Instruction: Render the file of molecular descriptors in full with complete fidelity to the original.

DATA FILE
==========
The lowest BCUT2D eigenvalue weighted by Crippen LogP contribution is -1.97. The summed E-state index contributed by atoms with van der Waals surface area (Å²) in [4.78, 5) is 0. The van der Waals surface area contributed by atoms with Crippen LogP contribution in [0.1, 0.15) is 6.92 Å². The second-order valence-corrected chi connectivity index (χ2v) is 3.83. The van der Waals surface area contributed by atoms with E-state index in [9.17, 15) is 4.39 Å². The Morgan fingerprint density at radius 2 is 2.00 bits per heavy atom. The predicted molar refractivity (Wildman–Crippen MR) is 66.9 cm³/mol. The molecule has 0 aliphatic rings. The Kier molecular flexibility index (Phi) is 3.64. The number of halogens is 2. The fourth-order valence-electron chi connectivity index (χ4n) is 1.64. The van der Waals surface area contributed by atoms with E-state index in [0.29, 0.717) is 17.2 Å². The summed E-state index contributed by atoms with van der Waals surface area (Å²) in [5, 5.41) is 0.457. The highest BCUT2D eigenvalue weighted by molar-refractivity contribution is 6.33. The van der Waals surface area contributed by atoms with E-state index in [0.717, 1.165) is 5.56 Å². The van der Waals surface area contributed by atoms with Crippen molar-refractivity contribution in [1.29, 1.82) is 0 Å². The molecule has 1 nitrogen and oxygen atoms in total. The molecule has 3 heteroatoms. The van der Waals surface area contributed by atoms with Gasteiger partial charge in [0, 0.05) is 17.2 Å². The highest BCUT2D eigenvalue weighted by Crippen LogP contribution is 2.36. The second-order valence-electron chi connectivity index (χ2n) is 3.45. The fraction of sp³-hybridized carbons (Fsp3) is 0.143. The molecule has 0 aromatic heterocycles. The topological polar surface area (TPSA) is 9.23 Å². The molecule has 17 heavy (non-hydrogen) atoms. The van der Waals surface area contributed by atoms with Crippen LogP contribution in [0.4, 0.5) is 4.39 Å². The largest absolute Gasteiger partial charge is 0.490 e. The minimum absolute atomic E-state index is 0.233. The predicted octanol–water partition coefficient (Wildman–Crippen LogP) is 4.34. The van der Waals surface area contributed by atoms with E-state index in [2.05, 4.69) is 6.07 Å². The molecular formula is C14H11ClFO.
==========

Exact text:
The lowest BCUT2D eigenvalue weighted by Crippen LogP contribution is -1.97. The summed E-state index contributed by atoms with van der Waals surface area (Å²) in [4.78, 5) is 0. The van der Waals surface area contributed by atoms with Crippen LogP contribution in [0.1, 0.15) is 6.92 Å². The second-order valence-corrected chi connectivity index (χ2v) is 3.83. The van der Waals surface area contributed by atoms with E-state index in [9.17, 15) is 4.39 Å². The Morgan fingerprint density at radius 2 is 2.00 bits per heavy atom. The predicted molar refractivity (Wildman–Crippen MR) is 66.9 cm³/mol. The molecule has 0 aliphatic rings. The Kier molecular flexibility index (Phi) is 3.64. The number of halogens is 2. The fourth-order valence-electron chi connectivity index (χ4n) is 1.64. The van der Waals surface area contributed by atoms with E-state index in [0.29, 0.717) is 17.2 Å². The summed E-state index contributed by atoms with van der Waals surface area (Å²) in [5, 5.41) is 0.457. The highest BCUT2D eigenvalue weighted by molar-refractivity contribution is 6.33. The van der Waals surface area contributed by atoms with E-state index in [0.717, 1.165) is 5.56 Å². The van der Waals surface area contributed by atoms with Crippen molar-refractivity contribution in [1.29, 1.82) is 0 Å². The molecule has 1 nitrogen and oxygen atoms in total. The molecule has 3 heteroatoms. The van der Waals surface area contributed by atoms with Gasteiger partial charge in [0, 0.05) is 17.2 Å². The highest BCUT2D eigenvalue weighted by Crippen LogP contribution is 2.36. The second-order valence-electron chi connectivity index (χ2n) is 3.45. The fraction of sp³-hybridized carbons (Fsp3) is 0.143. The molecule has 0 aromatic heterocycles. The topological polar surface area (TPSA) is 9.23 Å². The molecule has 17 heavy (non-hydrogen) atoms. The van der Waals surface area contributed by atoms with Crippen LogP contribution in [0.4, 0.5) is 4.39 Å². The largest absolute Gasteiger partial charge is 0.490 e. The minimum absolute atomic E-state index is 0.233. The predicted octanol–water partition coefficient (Wildman–Crippen LogP) is 4.34. The van der Waals surface area contributed by atoms with E-state index in [2.05, 4.69) is 6.07 Å². The molecular formula is C14H11ClFO.